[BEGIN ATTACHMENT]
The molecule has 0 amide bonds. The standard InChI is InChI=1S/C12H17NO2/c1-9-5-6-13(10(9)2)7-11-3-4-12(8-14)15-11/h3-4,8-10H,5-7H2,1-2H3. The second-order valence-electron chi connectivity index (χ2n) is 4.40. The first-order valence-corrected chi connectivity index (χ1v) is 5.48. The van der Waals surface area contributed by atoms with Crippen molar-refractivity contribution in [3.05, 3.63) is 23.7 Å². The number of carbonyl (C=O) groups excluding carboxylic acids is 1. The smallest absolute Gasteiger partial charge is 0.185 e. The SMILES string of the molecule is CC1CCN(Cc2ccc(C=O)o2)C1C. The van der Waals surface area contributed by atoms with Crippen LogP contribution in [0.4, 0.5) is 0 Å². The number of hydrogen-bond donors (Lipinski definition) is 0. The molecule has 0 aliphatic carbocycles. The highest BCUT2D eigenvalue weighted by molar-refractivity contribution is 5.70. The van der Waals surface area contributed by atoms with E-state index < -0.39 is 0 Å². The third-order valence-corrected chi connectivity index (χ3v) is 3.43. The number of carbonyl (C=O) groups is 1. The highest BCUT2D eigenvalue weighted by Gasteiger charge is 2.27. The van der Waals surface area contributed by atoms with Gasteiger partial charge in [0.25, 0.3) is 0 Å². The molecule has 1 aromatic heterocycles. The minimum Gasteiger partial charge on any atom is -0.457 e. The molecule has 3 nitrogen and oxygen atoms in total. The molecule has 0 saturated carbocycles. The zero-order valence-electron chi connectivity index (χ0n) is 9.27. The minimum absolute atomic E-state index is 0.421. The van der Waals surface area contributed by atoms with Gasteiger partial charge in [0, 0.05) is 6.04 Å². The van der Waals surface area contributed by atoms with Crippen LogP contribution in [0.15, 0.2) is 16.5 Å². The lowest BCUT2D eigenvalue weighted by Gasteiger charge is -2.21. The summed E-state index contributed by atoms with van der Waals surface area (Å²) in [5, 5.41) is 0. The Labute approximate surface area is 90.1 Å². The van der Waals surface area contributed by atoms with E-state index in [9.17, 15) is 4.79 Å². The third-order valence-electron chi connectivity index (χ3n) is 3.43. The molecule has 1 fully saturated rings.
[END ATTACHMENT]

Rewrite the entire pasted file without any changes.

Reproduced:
The molecule has 0 amide bonds. The standard InChI is InChI=1S/C12H17NO2/c1-9-5-6-13(10(9)2)7-11-3-4-12(8-14)15-11/h3-4,8-10H,5-7H2,1-2H3. The second-order valence-electron chi connectivity index (χ2n) is 4.40. The first-order valence-corrected chi connectivity index (χ1v) is 5.48. The van der Waals surface area contributed by atoms with Crippen molar-refractivity contribution in [3.05, 3.63) is 23.7 Å². The number of carbonyl (C=O) groups excluding carboxylic acids is 1. The smallest absolute Gasteiger partial charge is 0.185 e. The SMILES string of the molecule is CC1CCN(Cc2ccc(C=O)o2)C1C. The van der Waals surface area contributed by atoms with Crippen LogP contribution in [0.4, 0.5) is 0 Å². The number of hydrogen-bond donors (Lipinski definition) is 0. The molecule has 0 aliphatic carbocycles. The highest BCUT2D eigenvalue weighted by molar-refractivity contribution is 5.70. The van der Waals surface area contributed by atoms with E-state index < -0.39 is 0 Å². The third-order valence-corrected chi connectivity index (χ3v) is 3.43. The number of carbonyl (C=O) groups is 1. The highest BCUT2D eigenvalue weighted by Gasteiger charge is 2.27. The van der Waals surface area contributed by atoms with Gasteiger partial charge in [0.25, 0.3) is 0 Å². The molecule has 1 aromatic heterocycles. The minimum Gasteiger partial charge on any atom is -0.457 e. The molecule has 3 nitrogen and oxygen atoms in total. The molecule has 0 saturated carbocycles. The zero-order valence-electron chi connectivity index (χ0n) is 9.27. The minimum absolute atomic E-state index is 0.421. The van der Waals surface area contributed by atoms with Gasteiger partial charge in [0, 0.05) is 6.04 Å². The van der Waals surface area contributed by atoms with Crippen LogP contribution in [0.15, 0.2) is 16.5 Å². The lowest BCUT2D eigenvalue weighted by Gasteiger charge is -2.21. The summed E-state index contributed by atoms with van der Waals surface area (Å²) in [5, 5.41) is 0. The Labute approximate surface area is 90.1 Å². The van der Waals surface area contributed by atoms with E-state index in [9.17, 15) is 4.79 Å². The third-order valence-electron chi connectivity index (χ3n) is 3.43. The molecule has 1 fully saturated rings.